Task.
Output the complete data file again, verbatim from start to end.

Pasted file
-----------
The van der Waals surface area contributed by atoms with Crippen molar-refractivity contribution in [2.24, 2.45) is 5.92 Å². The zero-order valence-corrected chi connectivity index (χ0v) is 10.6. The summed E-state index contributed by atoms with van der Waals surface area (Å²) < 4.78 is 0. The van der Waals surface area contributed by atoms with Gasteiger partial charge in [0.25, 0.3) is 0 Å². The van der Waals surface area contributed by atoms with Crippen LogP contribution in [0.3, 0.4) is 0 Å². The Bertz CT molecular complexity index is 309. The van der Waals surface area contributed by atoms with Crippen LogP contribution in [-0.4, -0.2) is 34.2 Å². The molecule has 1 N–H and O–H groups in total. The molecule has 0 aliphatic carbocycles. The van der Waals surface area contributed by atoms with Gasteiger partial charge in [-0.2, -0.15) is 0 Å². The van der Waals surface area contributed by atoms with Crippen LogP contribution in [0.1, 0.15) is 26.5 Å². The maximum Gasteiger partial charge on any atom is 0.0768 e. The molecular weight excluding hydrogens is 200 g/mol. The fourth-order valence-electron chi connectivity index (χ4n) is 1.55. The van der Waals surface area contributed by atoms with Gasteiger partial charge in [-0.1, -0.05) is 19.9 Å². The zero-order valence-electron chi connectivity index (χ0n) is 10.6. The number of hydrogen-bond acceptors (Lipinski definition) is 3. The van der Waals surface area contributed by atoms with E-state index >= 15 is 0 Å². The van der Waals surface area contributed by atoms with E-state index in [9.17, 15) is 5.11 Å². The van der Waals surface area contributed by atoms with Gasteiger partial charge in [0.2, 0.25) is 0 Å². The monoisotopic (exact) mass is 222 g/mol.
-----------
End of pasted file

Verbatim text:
The van der Waals surface area contributed by atoms with Crippen molar-refractivity contribution in [2.24, 2.45) is 5.92 Å². The zero-order valence-corrected chi connectivity index (χ0v) is 10.6. The summed E-state index contributed by atoms with van der Waals surface area (Å²) < 4.78 is 0. The van der Waals surface area contributed by atoms with Gasteiger partial charge in [0.25, 0.3) is 0 Å². The van der Waals surface area contributed by atoms with Crippen LogP contribution in [0.3, 0.4) is 0 Å². The Bertz CT molecular complexity index is 309. The van der Waals surface area contributed by atoms with Crippen LogP contribution in [-0.4, -0.2) is 34.2 Å². The molecule has 1 N–H and O–H groups in total. The molecule has 0 aliphatic carbocycles. The van der Waals surface area contributed by atoms with Gasteiger partial charge in [-0.2, -0.15) is 0 Å². The van der Waals surface area contributed by atoms with Crippen LogP contribution in [0.1, 0.15) is 26.5 Å². The maximum Gasteiger partial charge on any atom is 0.0768 e. The molecular weight excluding hydrogens is 200 g/mol. The fourth-order valence-electron chi connectivity index (χ4n) is 1.55. The van der Waals surface area contributed by atoms with Gasteiger partial charge in [-0.1, -0.05) is 19.9 Å². The zero-order valence-electron chi connectivity index (χ0n) is 10.6. The number of hydrogen-bond acceptors (Lipinski definition) is 3. The van der Waals surface area contributed by atoms with E-state index >= 15 is 0 Å². The van der Waals surface area contributed by atoms with E-state index in [9.17, 15) is 5.11 Å². The van der Waals surface area contributed by atoms with Gasteiger partial charge in [0.2, 0.25) is 0 Å². The monoisotopic (exact) mass is 222 g/mol.